Some readers have asked me why I have refrained from commenting on Sen. Grace Poe and her unusual ordeal with questions about her citizenship and residency. I thought initially that as a foundling, she is like those citizens who, according to Ramon Magsaysay, should have more in law because they have less in life.
But this line was immediately shot down by a friend who said that Grace,in fact, has more than most of us. She has citizenship in two countries: the US and the Philippines. And she has had a fairly privileged life, being raised in comparative comfort and going to good schools.
Honesty not the same as integrity
When Vice President Binay opined, obviously aiming at Poe, that experience and competence should be used as criteria in assessing candidates for the presidency, she shot back with a blistering reply: “Honesty is more important than experience.” And then she suggested that Binay should start answering all the questions being raised against him in the endless Senate investigation of his years as Makati City mayor.
Media and public reaction appeared to favor Poe in this exchange. But, on closer examination, it turns out that she is imprecise about her terms and her principles. When she invokes the idea of honesty, she invokes it not in the more familiar sense of “being truthful or not telling a lie,” but in the sense of the virtue of integrity.
In his authoritative book, Integrity, Yale law professor and author Stephen Carter contends that honesty is not a substitute for integrity. One cannot have integrity without being honest; but one can certainly be honest and yet have little integrity. So integrity is a different concept and virtue from honesty.
Carter believes that a person of integrity engages in the hard work of discernment that integrity requires — which means that he or she figures out whether what he or she believes is good and right and true.
As a result of her imprecise use of terms and concepts, Grace has been caught in the horns of a contradiction; she demands that Binay tell the whole truth about the charges against him; yet she herself refuses to tell the nation the truth and the facts of her naturalization as an American and her alleged reacquisition of her status as a natural-born Filipino. My colleague Kit Tatad has written three columns on the subject, complete with references to the pertinent laws in this country and in the US, and yet Poe and her lawyers are yet to answer coherently one single point raised by Kit.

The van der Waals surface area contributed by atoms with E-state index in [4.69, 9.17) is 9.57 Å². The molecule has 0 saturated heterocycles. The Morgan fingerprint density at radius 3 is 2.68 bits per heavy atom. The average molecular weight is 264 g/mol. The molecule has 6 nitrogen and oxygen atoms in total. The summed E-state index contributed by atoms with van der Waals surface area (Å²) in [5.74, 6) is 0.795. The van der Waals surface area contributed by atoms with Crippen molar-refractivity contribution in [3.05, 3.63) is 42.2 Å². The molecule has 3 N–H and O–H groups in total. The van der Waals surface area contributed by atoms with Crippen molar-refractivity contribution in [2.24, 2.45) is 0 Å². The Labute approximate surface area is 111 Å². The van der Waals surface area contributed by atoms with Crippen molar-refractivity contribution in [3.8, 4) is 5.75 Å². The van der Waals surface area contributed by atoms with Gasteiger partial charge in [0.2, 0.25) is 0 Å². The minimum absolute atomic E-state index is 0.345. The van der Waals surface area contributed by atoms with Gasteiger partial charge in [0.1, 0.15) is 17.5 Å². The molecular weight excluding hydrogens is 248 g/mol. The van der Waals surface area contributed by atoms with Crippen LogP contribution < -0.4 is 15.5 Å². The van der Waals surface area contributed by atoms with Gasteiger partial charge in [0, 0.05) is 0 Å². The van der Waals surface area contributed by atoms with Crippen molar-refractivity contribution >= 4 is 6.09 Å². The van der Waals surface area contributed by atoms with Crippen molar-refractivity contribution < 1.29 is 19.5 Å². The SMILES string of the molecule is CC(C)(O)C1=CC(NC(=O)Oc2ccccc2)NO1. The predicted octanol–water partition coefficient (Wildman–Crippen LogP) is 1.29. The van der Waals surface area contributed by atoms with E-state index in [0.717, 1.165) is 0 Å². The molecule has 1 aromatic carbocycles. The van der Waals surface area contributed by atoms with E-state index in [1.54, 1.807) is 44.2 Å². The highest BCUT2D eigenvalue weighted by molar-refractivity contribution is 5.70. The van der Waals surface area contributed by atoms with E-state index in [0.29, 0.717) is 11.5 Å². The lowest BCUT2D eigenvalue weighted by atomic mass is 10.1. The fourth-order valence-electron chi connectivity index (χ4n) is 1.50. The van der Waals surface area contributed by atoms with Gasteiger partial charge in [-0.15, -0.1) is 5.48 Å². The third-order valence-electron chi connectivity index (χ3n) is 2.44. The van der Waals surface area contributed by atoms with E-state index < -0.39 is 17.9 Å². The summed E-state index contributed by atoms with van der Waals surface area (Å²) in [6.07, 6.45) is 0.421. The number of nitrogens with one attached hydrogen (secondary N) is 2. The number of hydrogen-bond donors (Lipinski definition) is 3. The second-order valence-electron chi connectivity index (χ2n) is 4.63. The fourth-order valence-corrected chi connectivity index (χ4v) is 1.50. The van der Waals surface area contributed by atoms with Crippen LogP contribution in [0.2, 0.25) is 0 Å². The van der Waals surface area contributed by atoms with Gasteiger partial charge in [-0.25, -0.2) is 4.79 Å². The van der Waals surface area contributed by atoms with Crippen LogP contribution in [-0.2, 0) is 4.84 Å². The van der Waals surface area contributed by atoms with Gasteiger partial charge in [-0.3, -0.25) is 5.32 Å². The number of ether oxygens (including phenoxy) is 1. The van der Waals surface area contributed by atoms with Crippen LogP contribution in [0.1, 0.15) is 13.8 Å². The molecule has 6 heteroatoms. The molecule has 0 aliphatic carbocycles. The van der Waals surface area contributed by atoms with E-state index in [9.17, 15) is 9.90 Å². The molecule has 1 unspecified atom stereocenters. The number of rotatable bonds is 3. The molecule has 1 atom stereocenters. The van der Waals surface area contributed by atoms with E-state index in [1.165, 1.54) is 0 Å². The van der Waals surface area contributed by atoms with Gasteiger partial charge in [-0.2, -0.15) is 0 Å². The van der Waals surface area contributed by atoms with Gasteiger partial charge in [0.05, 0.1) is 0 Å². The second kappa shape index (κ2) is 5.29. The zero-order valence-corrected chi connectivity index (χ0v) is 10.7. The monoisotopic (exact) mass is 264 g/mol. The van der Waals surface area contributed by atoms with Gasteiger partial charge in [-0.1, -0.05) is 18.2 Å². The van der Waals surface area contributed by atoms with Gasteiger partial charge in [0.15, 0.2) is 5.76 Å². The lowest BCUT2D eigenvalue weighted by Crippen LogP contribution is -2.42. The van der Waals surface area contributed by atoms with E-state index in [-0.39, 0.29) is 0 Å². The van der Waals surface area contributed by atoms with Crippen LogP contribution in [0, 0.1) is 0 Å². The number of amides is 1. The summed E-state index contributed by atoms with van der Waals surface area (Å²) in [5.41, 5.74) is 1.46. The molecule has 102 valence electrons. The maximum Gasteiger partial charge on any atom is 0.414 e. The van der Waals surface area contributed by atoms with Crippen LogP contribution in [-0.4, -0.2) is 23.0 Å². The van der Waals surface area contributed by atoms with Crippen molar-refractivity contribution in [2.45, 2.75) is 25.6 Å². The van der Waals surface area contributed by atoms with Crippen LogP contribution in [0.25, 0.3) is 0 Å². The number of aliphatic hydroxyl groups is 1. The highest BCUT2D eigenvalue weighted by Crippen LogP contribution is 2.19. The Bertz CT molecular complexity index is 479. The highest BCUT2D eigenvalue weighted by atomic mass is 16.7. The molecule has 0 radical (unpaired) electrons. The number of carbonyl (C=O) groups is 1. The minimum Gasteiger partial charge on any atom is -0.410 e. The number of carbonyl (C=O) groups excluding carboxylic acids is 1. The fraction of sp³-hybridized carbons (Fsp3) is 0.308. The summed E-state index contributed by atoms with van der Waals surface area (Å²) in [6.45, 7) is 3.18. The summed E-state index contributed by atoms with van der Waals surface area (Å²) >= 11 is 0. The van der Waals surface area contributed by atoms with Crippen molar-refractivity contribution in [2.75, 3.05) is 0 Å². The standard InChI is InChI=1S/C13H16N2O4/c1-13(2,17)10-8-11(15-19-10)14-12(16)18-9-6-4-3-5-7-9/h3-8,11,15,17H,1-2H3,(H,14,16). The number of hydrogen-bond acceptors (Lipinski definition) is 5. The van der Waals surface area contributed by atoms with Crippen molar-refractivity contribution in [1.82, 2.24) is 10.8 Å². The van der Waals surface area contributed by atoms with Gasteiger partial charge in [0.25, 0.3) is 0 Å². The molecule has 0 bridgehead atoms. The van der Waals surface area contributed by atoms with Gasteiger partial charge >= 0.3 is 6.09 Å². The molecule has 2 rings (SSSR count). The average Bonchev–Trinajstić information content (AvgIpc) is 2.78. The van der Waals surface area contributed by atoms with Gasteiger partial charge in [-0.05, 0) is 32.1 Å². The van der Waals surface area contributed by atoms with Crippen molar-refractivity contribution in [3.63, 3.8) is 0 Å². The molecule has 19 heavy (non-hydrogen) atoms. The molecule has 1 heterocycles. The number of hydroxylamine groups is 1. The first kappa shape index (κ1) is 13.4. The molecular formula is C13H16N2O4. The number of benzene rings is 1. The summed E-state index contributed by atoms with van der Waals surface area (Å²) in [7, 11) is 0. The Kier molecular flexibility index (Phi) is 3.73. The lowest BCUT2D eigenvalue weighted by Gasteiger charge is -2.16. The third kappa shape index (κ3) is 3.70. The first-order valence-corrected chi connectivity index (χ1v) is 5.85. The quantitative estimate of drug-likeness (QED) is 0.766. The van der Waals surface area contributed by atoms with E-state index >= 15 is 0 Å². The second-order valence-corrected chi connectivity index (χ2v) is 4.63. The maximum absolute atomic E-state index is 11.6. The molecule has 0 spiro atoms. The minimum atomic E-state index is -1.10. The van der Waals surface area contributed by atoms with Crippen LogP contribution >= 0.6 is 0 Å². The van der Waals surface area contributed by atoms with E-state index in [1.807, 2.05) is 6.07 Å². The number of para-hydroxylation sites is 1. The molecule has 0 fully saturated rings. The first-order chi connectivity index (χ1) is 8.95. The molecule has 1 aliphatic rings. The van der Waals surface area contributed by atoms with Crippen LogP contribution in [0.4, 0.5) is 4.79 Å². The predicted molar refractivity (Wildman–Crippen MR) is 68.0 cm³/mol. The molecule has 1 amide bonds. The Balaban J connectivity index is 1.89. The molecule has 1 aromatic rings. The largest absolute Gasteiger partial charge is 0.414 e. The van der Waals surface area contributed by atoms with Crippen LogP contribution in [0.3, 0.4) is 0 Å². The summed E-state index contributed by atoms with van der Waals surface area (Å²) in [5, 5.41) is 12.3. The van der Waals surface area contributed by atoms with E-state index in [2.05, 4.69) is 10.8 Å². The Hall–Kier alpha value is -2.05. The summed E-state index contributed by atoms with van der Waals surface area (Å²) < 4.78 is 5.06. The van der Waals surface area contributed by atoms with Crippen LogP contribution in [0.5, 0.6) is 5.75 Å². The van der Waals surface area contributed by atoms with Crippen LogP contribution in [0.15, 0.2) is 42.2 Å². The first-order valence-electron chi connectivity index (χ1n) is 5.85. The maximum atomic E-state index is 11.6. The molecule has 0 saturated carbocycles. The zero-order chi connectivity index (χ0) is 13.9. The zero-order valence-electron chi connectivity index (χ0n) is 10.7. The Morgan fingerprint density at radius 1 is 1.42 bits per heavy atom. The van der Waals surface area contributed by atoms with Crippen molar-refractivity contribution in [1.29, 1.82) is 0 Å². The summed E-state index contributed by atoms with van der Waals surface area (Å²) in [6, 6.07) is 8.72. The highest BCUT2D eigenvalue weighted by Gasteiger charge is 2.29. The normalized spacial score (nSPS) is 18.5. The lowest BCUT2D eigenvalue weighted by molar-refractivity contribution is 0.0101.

There is a profound point here about our politics. Many Filipino politicians think mistakenly that when they raise the issue of integrity or honesty, the Filipino public will presume that they possess both integrity and honesty.
It was in this light that President Aquino picked the members of the Citizens Peace Council, saying they were all persons of integrity. The chosen ones gladly accepted their designations, believing that the public will see them as persons of integrity.
From censor to censorious
A second point that deserves comment and analysis is how Grace Poe mutated so quickly from being chief censor to becoming a public personality discoursing on ethics in our public life.
I know a number of people who have served briefly as a movie censor; indeed I myself also served a brief, forgettable stint as one. Yet I don’t know any censor who became censorious or sanctimonious as a result of the experience. Most of us just took pleasure in the privilege of being able to watch any movie, in any theater, free of charge. None of us imagined that we were performing a great feat of public service. My chief learning from my stint as a censor is that about 90 percent of films previewed are bad.
In complete contrast, Poe appears to have taken the job seriously, even literally. She is now the most censorious politician in our country.
Censoriousness is the same as sanctimony. It never is a pleasant thing to behold because sanctimonious and censorious people take themselves much too seriously.
Poe, at this stage in her budding political career and on the verge of a possible run for the presidency, needs to get over herself. Even Pope Francis got over himself upon election to his holy office.
It’s significant that in May 2013, when people started getting delirious and star-struck by Poe’s topping of the senatorial polls, Fr. Joaquin Bernas in a column for the Inquirer warned about possible problems with her citizenship.
His reservations then were not answered.